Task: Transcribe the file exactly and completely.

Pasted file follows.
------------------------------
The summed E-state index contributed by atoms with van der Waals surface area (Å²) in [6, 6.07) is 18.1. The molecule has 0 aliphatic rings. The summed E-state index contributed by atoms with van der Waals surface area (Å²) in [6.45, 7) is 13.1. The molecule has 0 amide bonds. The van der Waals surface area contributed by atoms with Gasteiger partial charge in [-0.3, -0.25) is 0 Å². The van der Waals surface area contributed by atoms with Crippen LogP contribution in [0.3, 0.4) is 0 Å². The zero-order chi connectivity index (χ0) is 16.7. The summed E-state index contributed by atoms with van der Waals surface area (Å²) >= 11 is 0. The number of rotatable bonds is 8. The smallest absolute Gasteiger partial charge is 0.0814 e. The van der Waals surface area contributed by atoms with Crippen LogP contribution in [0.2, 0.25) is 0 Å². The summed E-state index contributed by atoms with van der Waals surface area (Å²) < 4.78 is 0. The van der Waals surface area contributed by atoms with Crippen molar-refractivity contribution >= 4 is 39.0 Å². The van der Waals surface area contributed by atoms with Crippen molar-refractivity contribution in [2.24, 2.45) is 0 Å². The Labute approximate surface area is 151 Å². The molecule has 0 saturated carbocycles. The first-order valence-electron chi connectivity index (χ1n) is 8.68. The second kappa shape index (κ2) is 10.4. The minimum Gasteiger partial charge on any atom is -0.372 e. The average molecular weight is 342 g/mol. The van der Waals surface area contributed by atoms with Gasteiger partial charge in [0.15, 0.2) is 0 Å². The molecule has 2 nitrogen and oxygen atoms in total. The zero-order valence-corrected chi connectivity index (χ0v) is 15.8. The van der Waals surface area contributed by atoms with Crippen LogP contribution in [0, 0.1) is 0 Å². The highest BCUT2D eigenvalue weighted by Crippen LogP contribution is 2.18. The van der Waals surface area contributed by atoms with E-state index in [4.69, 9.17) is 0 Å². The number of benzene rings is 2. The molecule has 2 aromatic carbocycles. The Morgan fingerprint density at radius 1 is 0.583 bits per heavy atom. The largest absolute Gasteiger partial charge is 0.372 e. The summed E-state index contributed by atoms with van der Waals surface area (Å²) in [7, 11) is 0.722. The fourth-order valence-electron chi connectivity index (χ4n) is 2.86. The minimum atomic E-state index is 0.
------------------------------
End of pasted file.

The summed E-state index contributed by atoms with van der Waals surface area (Å²) in [6, 6.07) is 18.1. The molecule has 0 aliphatic rings. The summed E-state index contributed by atoms with van der Waals surface area (Å²) in [6.45, 7) is 13.1. The molecule has 0 amide bonds. The van der Waals surface area contributed by atoms with Gasteiger partial charge in [-0.3, -0.25) is 0 Å². The van der Waals surface area contributed by atoms with Crippen LogP contribution in [0.3, 0.4) is 0 Å². The zero-order chi connectivity index (χ0) is 16.7. The summed E-state index contributed by atoms with van der Waals surface area (Å²) >= 11 is 0. The number of rotatable bonds is 8. The smallest absolute Gasteiger partial charge is 0.0814 e. The van der Waals surface area contributed by atoms with Crippen LogP contribution in [0.2, 0.25) is 0 Å². The summed E-state index contributed by atoms with van der Waals surface area (Å²) < 4.78 is 0. The van der Waals surface area contributed by atoms with Crippen molar-refractivity contribution >= 4 is 39.0 Å². The van der Waals surface area contributed by atoms with Crippen molar-refractivity contribution in [2.24, 2.45) is 0 Å². The Labute approximate surface area is 151 Å². The molecule has 0 saturated carbocycles. The first-order valence-electron chi connectivity index (χ1n) is 8.68. The second kappa shape index (κ2) is 10.4. The minimum Gasteiger partial charge on any atom is -0.372 e. The average molecular weight is 342 g/mol. The van der Waals surface area contributed by atoms with Gasteiger partial charge in [0.15, 0.2) is 0 Å². The molecule has 2 nitrogen and oxygen atoms in total. The zero-order valence-corrected chi connectivity index (χ0v) is 15.8. The van der Waals surface area contributed by atoms with Crippen LogP contribution in [0, 0.1) is 0 Å². The highest BCUT2D eigenvalue weighted by Crippen LogP contribution is 2.18. The van der Waals surface area contributed by atoms with E-state index in [4.69, 9.17) is 0 Å². The number of benzene rings is 2. The molecule has 2 aromatic carbocycles. The Morgan fingerprint density at radius 1 is 0.583 bits per heavy atom. The largest absolute Gasteiger partial charge is 0.372 e. The summed E-state index contributed by atoms with van der Waals surface area (Å²) in [7, 11) is 0.722. The fourth-order valence-electron chi connectivity index (χ4n) is 2.86. The minimum atomic E-state index is 0.